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GPs’ time constraints ‘put patients off asking about cancer symptoms’

Some patients are putting off having potential cancer symptoms checked out because they worry their GP is too busy and they should not bother them unless symptoms seem serious, a study has found.

Researchers interviewed around 60 patients aged over 50, who were experiencing cancer ‘alarm’ symptoms, and found in many cases patients worried about wasting their GP’s time because they knew doctors at the surgery were particularly busy, for example because of long waiting times for appointments.

One patient said that ‘if you have to wait a week for an appointment anyway they are obviously very busy, and that sort of thing would worry me, I wouldn’t want to waste a GP’s time’.

Another said: ‘Like with most of the surgeries, it’s difficult to get an appointment with a local GP. So you think, I won’t bother them, I won’t bother them.’

Patients also worried about asking about taking up too much of the GP’s time or asking about too many things within a 10-minute appointment, researchers from University College London and the University of Surrey report in the British Journal of General Practice.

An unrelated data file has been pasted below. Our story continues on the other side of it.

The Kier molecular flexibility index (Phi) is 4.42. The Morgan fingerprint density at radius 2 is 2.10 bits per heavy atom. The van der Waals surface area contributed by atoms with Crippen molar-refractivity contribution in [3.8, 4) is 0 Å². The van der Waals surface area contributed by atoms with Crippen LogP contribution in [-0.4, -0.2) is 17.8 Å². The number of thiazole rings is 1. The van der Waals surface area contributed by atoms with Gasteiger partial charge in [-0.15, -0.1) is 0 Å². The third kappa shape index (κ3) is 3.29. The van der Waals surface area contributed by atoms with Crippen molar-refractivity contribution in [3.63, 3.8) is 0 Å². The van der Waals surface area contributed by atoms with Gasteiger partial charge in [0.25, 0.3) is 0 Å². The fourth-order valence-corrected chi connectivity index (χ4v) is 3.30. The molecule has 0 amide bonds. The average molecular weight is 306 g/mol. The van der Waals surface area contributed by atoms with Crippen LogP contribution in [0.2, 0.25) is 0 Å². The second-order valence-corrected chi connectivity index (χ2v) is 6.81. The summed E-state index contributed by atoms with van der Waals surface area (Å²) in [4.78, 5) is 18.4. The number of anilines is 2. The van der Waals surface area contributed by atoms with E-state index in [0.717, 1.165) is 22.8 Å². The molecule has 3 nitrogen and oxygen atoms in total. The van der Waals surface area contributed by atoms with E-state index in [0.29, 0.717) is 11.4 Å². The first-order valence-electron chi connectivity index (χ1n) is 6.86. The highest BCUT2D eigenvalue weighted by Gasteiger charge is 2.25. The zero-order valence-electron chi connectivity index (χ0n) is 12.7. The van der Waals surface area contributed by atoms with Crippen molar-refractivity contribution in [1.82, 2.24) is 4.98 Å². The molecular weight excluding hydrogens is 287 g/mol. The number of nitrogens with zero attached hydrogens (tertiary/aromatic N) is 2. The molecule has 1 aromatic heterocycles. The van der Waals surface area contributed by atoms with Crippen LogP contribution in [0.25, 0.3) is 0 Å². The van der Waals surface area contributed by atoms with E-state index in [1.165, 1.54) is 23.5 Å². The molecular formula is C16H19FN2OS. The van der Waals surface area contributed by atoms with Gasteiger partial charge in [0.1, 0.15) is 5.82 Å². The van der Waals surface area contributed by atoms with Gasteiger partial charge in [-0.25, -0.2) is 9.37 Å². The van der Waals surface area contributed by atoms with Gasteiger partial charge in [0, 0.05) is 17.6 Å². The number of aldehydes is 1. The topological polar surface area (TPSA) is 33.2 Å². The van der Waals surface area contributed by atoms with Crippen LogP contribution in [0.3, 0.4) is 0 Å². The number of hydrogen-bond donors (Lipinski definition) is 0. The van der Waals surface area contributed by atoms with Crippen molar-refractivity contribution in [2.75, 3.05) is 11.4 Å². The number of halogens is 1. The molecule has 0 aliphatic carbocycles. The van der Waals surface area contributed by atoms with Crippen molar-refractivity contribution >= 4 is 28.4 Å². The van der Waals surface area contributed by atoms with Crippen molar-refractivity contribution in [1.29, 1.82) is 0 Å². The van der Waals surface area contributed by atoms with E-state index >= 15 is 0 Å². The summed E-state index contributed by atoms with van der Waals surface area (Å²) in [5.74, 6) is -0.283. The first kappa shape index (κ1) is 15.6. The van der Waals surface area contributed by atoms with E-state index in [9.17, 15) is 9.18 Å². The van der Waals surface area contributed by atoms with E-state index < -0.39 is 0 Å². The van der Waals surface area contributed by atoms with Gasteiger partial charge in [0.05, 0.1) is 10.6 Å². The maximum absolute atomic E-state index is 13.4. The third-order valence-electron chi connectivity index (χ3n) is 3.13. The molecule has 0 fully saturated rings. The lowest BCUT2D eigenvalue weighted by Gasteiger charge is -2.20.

The team writes that, while patients largely took into account how serious they felt their symptoms were, ‘awareness of time and resource constraints by the GP and the NHS also influenced patients’ perception of wasting their GP’s time’.

Commenting on the findings, Dr Richard Roope, Cancer Research UK’s GP expert, said: ‘GPs always want to see patients with worrying symptoms as soon as possible. There’s pressure on getting appointments across the country, and the next available routine slot might be some time off.

‘But if the patient can’t wait that long, many surgeries give other options – a same day appointment or the option of a telephone consultation.’

Br J Gen Pr 2016; available online 24 May 2016


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